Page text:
I'll give you a hint. It has two wheels and runs on carbohydrates instead of hydrocarbons.
Yep... bicycles, but more specifically, bicycle share systems. So reports the Earth Policy Institute's Janet Larsen. She reports that there are now 500 bike share program in 49 countries with a combined fleet of half a million bicycles. She cites urban transport consultant Peter Midgley as stating, "bike sharing has experienced the fastest growth of any mode of transport in the history of the planet.”
It's easy to see why. They are about basic as form of technology as you imagine; simplicity personified, at least compared to other modes like motorcycles, cars, or planes. In fact, the real cost in bike share systems, Tom Glendening told me today, is in the stations themselves where you pick up and park the bikes. He explained that you need three stations per bike, which increases system cost to between $4,000 and $8,000 per bike.
That's why when he rolls out Hoboken, New Jersey's first bike-share program in a couple weeks, in partnership with Bike & Roll in New York City, he won't be following the multi-bike station model. Instead, he'll be using a variation of the rental bike system pioneered by Bike & Roll, at a fraction of the cost of the much delayed and costly Citibike bike-share system now set to become operational in the next month or so.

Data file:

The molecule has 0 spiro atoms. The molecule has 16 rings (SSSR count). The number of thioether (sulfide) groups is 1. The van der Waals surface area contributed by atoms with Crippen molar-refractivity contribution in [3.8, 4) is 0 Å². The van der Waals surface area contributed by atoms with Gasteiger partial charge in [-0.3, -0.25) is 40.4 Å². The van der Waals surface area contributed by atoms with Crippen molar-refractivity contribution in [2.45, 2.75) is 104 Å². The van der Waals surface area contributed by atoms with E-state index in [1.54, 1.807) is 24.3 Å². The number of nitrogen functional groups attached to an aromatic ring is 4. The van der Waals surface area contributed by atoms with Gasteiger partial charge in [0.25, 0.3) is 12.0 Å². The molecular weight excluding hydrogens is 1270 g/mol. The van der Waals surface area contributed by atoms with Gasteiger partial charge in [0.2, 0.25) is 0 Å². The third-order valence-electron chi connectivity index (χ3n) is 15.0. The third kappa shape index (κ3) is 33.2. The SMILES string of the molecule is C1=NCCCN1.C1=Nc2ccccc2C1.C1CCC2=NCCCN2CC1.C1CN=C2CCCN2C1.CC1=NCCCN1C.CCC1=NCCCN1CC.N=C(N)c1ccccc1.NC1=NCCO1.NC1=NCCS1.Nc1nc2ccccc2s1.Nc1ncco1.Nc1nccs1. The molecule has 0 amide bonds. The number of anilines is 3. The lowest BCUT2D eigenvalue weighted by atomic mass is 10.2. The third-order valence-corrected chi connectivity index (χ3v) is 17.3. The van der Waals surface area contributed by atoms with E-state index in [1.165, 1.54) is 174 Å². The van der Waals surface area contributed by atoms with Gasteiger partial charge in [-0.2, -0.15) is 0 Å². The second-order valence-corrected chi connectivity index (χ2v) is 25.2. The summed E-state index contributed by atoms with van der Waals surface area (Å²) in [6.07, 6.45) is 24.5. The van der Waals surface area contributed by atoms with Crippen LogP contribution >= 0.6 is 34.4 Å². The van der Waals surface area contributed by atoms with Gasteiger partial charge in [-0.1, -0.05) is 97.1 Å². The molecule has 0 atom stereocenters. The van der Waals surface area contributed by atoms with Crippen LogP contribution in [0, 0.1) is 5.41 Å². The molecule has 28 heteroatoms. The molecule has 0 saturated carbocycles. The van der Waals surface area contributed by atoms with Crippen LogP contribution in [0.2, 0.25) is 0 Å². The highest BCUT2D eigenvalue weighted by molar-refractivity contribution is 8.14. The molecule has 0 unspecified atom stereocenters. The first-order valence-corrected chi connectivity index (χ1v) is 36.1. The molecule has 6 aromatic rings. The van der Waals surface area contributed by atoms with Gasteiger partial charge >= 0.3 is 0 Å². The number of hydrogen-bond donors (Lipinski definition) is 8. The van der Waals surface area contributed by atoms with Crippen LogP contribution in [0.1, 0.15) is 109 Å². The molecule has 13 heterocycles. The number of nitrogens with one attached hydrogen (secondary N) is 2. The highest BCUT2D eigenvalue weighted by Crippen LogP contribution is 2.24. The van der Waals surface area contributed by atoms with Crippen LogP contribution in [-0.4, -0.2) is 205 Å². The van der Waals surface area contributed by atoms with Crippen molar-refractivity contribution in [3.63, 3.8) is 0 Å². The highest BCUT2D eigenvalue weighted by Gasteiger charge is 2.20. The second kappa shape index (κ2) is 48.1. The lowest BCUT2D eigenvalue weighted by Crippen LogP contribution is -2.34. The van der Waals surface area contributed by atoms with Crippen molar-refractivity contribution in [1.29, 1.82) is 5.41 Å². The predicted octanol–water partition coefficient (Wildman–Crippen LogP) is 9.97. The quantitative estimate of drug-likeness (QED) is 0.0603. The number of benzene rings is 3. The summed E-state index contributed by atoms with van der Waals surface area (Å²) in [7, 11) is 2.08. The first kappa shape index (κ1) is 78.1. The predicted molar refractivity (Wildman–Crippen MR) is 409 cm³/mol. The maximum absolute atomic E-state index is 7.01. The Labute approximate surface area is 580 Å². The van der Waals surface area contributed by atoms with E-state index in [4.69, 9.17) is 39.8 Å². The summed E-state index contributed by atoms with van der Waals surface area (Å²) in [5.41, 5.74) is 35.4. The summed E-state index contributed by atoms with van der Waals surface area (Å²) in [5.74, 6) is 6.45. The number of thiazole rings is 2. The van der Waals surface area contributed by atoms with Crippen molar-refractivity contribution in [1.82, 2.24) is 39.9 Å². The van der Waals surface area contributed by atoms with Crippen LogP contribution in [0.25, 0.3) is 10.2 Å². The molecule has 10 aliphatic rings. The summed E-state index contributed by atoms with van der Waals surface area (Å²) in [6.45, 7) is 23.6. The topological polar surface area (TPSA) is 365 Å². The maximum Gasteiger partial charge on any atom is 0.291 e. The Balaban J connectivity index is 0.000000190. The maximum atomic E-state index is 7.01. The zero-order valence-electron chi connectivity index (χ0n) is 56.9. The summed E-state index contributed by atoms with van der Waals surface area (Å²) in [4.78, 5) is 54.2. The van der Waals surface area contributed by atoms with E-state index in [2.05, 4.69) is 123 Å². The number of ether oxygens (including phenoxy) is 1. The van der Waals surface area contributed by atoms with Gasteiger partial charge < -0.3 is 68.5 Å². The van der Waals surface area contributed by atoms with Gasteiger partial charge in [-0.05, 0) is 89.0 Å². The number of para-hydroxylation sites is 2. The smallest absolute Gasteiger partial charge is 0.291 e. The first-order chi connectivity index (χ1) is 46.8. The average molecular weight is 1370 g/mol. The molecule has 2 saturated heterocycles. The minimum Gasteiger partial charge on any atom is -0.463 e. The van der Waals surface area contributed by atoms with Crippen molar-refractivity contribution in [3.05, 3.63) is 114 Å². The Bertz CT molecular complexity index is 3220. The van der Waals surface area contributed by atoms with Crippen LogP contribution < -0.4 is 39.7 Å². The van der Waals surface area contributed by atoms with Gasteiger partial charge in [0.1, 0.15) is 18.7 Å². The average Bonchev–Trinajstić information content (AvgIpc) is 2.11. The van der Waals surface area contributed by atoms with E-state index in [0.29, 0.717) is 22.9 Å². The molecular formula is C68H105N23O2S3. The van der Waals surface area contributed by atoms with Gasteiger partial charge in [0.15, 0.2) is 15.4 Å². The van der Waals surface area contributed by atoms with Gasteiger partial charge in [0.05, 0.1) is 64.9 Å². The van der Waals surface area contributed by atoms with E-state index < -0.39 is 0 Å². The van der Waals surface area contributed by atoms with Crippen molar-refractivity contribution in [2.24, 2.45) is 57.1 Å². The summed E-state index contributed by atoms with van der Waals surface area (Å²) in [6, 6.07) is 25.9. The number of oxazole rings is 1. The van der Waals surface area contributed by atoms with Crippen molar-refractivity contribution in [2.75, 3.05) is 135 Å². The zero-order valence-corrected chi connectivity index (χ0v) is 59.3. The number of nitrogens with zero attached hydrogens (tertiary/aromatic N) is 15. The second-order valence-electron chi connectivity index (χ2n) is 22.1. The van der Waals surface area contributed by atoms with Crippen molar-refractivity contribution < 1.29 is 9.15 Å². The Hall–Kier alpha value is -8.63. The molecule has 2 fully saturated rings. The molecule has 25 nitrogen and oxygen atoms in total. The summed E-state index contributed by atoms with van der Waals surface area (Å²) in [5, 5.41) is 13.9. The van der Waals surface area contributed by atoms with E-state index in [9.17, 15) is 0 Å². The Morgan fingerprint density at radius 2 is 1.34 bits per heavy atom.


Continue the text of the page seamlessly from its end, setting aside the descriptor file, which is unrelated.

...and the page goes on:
The key - or maybe more accurately, combination - to the Hoboken system will be its on-bike lock system, which will allow users to park the bikes at any conventional bike stand, lock it and walk away; at least, that's my understanding of it.
The idea is to link a Bike & Roll rental location on the West Side of Manhattan near 42nd Street, not far from the U.S.S. Intrepid aircraft carrier with ferries that regularly ply the Hudson with the Hoboken bike-share system, giving some of the 52 million tourists who visit New York a chance to explore both banks of the famous River.
Tom thinks his is the first system in the world to offer this bike-to-boat system, created, in large part in response Tom, a father of three and self-professed non-cyclist, thinks the biggest asset of his system is that it has the one thing you can't buy in Manhattan for any price: an unobstructed view of Manhattan's skyline. Having stood on the pier on the Jersey side of the Hudson, I can see his point.
Posted By: Bill Moore [25-Apr-2013]
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